The four ecosystems we examined – Plains Woodlands, Herb-rich Woodlands, Riverine Woodlands and Coastal Vegetation – all thickened up over the past 16 years. We estimated that woody vegetation increased by 18,730 ha from 1989 to 2005, when we pooled the results across all areas. However, this number refers to the area of the pixels that contained woody vegetation, not the actual cover of trees and shrubs, so the number should be interpreted cautiously.
In individual patches of vegetation, the changes were much more variable. The cover of trees and shrubs increased in many patches, declined in others, and stayed stable in others again. Most patches didn’t thicken as much as at Yanakie Isthmus, Victoria Valley or Ocean Grove. Nevertheless, the overall trend was for the cover of woody plants to increase over time in all four ecosystems.
So, what do these changes mean for woodlands and coastal areas? The results highlight that natural ecosystems are constantly changing. Humans are good at seeing rapid changes – after fires and cyclones for example – but we aren’t good at seeing gradual, slow changes, even if these occur over large areas. Thanks to old air photographs and satellite images, we can now accurately describe long-term changes, which might otherwise have gone unnoticed.
Unfortunately, we don’t know how thickening affects most plants and animals – which species are going to benefit, and which are going to be disadvantaged. Equally as important, we don’t know why many patches have thickened up in recent decades, although we can make some intelligent guesses. If the causes become more widespread in the future, then thickening may also become more widespread. If you find these questions fascinating, please consider joining the research team!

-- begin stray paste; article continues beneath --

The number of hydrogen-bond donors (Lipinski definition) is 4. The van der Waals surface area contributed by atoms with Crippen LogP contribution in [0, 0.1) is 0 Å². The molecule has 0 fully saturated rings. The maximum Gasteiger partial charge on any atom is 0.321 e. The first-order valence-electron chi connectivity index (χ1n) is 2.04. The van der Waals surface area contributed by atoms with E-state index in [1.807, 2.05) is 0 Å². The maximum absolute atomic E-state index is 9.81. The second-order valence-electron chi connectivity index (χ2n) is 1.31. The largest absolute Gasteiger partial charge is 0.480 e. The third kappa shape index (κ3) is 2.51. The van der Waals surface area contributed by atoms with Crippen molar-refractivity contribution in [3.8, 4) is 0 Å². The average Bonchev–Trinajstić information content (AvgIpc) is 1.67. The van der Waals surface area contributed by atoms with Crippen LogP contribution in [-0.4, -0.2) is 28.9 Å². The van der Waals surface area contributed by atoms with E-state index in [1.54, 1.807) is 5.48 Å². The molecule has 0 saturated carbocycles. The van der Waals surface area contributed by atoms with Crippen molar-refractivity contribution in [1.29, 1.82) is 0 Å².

We now know that thickening isn’t an isolated, rare occurrence in woodlands and coastal areas in Victoria. Instead it’s a widespread phenomenon.
If a tree falls in a far-away forest, we may never get to hear. But thanks to satellite imagery, we can always get to see.
Bennett, L.T. (1994). The expansion of Leptospermum laevigatum on the Yanakie Isthmus, Wilson’s Promontory, under changes in the burning and grazing regimes. Australian Journal of Botany 42, 555-564.
Lunt, I.D. (1998). Allocasuarina (Casuarinaceae) invasion of an unburnt coastal woodland at Ocean Grove, Victoria: structural changes 1971-1996. Australian Journal of Botany 46, 649-656.
Lunt, I.D., Winsemius, L.M., McDonald, S.P., Morgan, J.W. & Dehaan, R.L. (2010). How widespread is woody plant encroachment in temperate Australia? Changes in woody vegetation cover in lowland woodland and coastal ecosystems in Victoria from 1989 to 2005. Journal of Biogeography 37, 722-732.
Price, J.N. & Morgan, J.W. (2009). Multi-decadal increases in shrub abundance in non-riverine red gum (Eucalyptus camaldulensis) woodlands occur during a period of complex land-use history. Australian Journal of Botany 57, 163-170.
Withers, J.R. & Ashton, D.H. (1977). Studies on the status of unburnt Eucalyptus woodland at Ocean Grove, Victoria. I. The structure and regeneration. Australian Journal of Botany 25, 623-637.